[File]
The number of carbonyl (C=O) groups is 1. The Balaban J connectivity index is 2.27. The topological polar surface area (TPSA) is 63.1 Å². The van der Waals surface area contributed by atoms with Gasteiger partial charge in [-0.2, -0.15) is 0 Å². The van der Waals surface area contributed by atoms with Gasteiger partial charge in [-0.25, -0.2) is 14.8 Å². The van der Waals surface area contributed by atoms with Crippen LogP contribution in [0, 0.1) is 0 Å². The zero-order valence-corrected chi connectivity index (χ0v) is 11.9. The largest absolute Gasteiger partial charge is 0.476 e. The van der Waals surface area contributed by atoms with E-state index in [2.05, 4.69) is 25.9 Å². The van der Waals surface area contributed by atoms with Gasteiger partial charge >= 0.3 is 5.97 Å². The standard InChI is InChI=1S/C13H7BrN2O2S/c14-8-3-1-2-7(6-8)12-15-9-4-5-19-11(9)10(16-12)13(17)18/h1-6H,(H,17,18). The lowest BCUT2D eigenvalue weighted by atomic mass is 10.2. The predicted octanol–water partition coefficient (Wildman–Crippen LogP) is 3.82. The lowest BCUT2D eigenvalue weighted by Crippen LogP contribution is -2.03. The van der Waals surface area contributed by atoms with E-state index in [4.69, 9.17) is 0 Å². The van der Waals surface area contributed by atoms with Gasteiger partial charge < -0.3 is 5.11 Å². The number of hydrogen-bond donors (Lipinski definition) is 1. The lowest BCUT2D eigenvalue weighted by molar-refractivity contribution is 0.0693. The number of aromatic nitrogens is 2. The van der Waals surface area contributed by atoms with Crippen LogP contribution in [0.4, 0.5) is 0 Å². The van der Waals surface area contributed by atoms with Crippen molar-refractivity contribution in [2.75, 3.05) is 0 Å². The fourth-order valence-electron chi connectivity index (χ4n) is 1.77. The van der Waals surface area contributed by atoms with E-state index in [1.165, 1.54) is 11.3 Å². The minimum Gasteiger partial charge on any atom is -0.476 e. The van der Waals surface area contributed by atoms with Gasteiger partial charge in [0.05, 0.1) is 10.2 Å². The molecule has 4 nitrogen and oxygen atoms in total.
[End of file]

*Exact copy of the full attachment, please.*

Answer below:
The number of carbonyl (C=O) groups is 1. The Balaban J connectivity index is 2.27. The topological polar surface area (TPSA) is 63.1 Å². The van der Waals surface area contributed by atoms with Gasteiger partial charge in [-0.2, -0.15) is 0 Å². The van der Waals surface area contributed by atoms with Gasteiger partial charge in [-0.25, -0.2) is 14.8 Å². The van der Waals surface area contributed by atoms with Crippen LogP contribution in [0, 0.1) is 0 Å². The zero-order valence-corrected chi connectivity index (χ0v) is 11.9. The largest absolute Gasteiger partial charge is 0.476 e. The van der Waals surface area contributed by atoms with E-state index in [2.05, 4.69) is 25.9 Å². The van der Waals surface area contributed by atoms with Gasteiger partial charge >= 0.3 is 5.97 Å². The standard InChI is InChI=1S/C13H7BrN2O2S/c14-8-3-1-2-7(6-8)12-15-9-4-5-19-11(9)10(16-12)13(17)18/h1-6H,(H,17,18). The lowest BCUT2D eigenvalue weighted by atomic mass is 10.2. The predicted octanol–water partition coefficient (Wildman–Crippen LogP) is 3.82. The lowest BCUT2D eigenvalue weighted by Crippen LogP contribution is -2.03. The van der Waals surface area contributed by atoms with E-state index in [4.69, 9.17) is 0 Å². The van der Waals surface area contributed by atoms with Gasteiger partial charge < -0.3 is 5.11 Å². The number of hydrogen-bond donors (Lipinski definition) is 1. The lowest BCUT2D eigenvalue weighted by molar-refractivity contribution is 0.0693. The number of aromatic nitrogens is 2. The van der Waals surface area contributed by atoms with Crippen LogP contribution in [0.4, 0.5) is 0 Å². The van der Waals surface area contributed by atoms with Crippen molar-refractivity contribution in [2.75, 3.05) is 0 Å². The fourth-order valence-electron chi connectivity index (χ4n) is 1.77. The van der Waals surface area contributed by atoms with E-state index in [1.165, 1.54) is 11.3 Å². The minimum Gasteiger partial charge on any atom is -0.476 e. The van der Waals surface area contributed by atoms with Gasteiger partial charge in [0.05, 0.1) is 10.2 Å². The molecule has 4 nitrogen and oxygen atoms in total.